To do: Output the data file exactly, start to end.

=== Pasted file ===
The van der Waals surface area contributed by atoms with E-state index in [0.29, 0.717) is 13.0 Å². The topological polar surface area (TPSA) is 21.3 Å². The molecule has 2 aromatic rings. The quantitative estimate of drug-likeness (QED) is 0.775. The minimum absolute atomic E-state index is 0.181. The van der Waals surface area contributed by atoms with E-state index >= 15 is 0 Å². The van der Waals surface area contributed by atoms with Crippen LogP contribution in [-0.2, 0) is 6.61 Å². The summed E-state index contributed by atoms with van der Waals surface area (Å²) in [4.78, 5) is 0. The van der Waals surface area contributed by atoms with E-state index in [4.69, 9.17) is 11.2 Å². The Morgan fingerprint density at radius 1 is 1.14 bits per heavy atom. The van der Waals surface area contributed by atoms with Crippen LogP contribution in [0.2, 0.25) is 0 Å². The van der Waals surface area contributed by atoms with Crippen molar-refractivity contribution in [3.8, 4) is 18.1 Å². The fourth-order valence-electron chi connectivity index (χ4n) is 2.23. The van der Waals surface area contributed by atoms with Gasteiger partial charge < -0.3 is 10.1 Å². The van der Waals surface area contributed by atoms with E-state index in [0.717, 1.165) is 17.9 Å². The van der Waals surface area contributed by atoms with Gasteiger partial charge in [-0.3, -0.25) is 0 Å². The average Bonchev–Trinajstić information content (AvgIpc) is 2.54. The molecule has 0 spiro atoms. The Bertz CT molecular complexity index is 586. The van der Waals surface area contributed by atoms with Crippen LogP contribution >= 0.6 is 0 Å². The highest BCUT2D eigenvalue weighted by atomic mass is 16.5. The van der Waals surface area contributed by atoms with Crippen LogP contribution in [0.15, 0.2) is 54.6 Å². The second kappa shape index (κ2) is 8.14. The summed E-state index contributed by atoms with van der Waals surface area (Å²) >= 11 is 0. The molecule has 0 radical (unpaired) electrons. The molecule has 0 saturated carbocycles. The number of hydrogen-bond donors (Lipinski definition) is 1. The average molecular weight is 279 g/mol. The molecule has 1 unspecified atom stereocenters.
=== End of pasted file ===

The van der Waals surface area contributed by atoms with E-state index in [0.29, 0.717) is 13.0 Å². The topological polar surface area (TPSA) is 21.3 Å². The molecule has 2 aromatic rings. The quantitative estimate of drug-likeness (QED) is 0.775. The minimum absolute atomic E-state index is 0.181. The van der Waals surface area contributed by atoms with E-state index >= 15 is 0 Å². The van der Waals surface area contributed by atoms with Crippen LogP contribution in [-0.2, 0) is 6.61 Å². The summed E-state index contributed by atoms with van der Waals surface area (Å²) in [4.78, 5) is 0. The van der Waals surface area contributed by atoms with E-state index in [4.69, 9.17) is 11.2 Å². The Morgan fingerprint density at radius 1 is 1.14 bits per heavy atom. The van der Waals surface area contributed by atoms with Crippen LogP contribution in [0.2, 0.25) is 0 Å². The van der Waals surface area contributed by atoms with Crippen molar-refractivity contribution in [3.8, 4) is 18.1 Å². The fourth-order valence-electron chi connectivity index (χ4n) is 2.23. The van der Waals surface area contributed by atoms with Gasteiger partial charge < -0.3 is 10.1 Å². The van der Waals surface area contributed by atoms with E-state index in [0.717, 1.165) is 17.9 Å². The van der Waals surface area contributed by atoms with Gasteiger partial charge in [-0.3, -0.25) is 0 Å². The average Bonchev–Trinajstić information content (AvgIpc) is 2.54. The molecule has 0 spiro atoms. The Bertz CT molecular complexity index is 586. The van der Waals surface area contributed by atoms with Crippen LogP contribution >= 0.6 is 0 Å². The highest BCUT2D eigenvalue weighted by atomic mass is 16.5. The van der Waals surface area contributed by atoms with Crippen LogP contribution in [0.15, 0.2) is 54.6 Å². The second kappa shape index (κ2) is 8.14. The summed E-state index contributed by atoms with van der Waals surface area (Å²) >= 11 is 0. The molecule has 0 radical (unpaired) electrons. The molecule has 0 saturated carbocycles. The number of hydrogen-bond donors (Lipinski definition) is 1. The average molecular weight is 279 g/mol. The molecule has 1 unspecified atom stereocenters.